An Overview of Cognitive Psychology

Cognitive psychology, simply stated, is the study of the nervous system’s information processing. It includes the circuitry that performs such processing, as well as the behaviors following from it. As Neisser first defined it, “cognition refers to all the processes by which the sensory input is transformed, reduced, elaborated, stored, recovered, and used” (Neisser, 1967, … Continue reading

Atomic Absorption Analysis of Three Dietary Supplements

Whether called alternative, traditional, natural, integrative, or complementary medicine, this largely dietary supplement-based multi-billion dollar industry is associated with claims of extreme efficacy based more on anecdote than evidence. Meanwhile, evidence is mounting that long-term vitamin supplementation may actually be harmful. We wondered whether an industry known for exaggerated claims and pseudo-scientific products was similarly sloppy with its measurements and manufacture.

We chose to take three well known multivitamin supplement brands (One Source, Now, and Equate) to task by measuring the amount of iron, zinc, magnesium, and copper in each using atomic absorption spectrophotometry (AAS) to confirm or expose each brand’s reported values. Of the tools available, AAS was chosen because of its superior accuracy in metal analyte analysis. Continue reading

Medicine’s Dilemma of Delivery

I believe in the right to health care, so the decision to participate in a system that insufficiently and inconsistently protects that right – that forces some to choose between needed care and financial ruin and leaves others without even that choice – was, for me, a difficult one. In deliberation, I was reminded that while all endeavors naturally inherit our human imperfections, they can also benefit from our determined, concerted efforts to improve their outcomes. I have observed firsthand, in the clinic and operating room, the awesome, fundamental good routinely delivered to patients in need, and it is something I deeply want to contribute to. The process of making the delivery of that good more humane, accessible, and efficient is, at least in part, dependent on the abilities of we physicians-in-training to see medicine for what it is now, and what it could be, with our vision and hard work, in the future. Continue reading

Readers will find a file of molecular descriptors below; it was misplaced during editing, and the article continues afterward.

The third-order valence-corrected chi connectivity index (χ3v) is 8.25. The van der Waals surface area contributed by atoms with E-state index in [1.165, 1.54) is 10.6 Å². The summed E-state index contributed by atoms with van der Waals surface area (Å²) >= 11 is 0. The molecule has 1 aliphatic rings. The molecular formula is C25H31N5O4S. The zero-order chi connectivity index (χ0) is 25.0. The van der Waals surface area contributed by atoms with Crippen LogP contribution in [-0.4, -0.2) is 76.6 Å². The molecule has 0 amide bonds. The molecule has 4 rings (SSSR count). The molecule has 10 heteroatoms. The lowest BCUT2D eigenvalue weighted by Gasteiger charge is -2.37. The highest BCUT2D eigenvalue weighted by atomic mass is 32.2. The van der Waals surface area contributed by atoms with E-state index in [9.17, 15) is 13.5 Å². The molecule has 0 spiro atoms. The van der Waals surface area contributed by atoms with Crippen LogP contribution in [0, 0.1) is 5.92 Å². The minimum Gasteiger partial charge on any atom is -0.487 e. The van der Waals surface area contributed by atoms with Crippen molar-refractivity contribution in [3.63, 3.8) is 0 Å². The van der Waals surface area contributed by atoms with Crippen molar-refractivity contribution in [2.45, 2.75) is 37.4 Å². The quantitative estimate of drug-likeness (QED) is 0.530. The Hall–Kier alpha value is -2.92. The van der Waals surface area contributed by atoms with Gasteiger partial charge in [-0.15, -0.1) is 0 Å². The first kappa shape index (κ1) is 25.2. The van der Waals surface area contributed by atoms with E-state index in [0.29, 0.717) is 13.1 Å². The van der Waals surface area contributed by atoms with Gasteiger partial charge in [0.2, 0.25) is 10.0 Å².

Amnesia, That Unremembered Country

I found myself, quite unexpectedly, staring down a hospital corridor, its white floor and ceiling and beige walls, now in recollection, bleached at their edges as if glimpsed through a thin cloud’s brief eclipse. Nurses and technicians walked purposefully past on unguessed errands, progressing, with each step, further into the frayed perimeter of my awareness. … Continue reading

Significance of the Sociological and Political Consequences of Japan’s Historically Ambivalent Relationship with the United States

Between 1868 and 2005, Japan and the United States sustained a tumultuous and complex relationship – one which, though ever-changing, repeatedly defined Japan’s course while contributing to her social and political upheavals.

Japan: Seeds of the Empire

Introduction The 15th century saw the waning of the Ashikaga Shogunate, followed by a Warring States period whose violence dominated most of the 16th century. Japan finally emerged from this era of turmoil through the conquests and reforms of the three great unifiers. The Tokugawa period (1600 – 1868 CE) ushered in a lasting age … Continue reading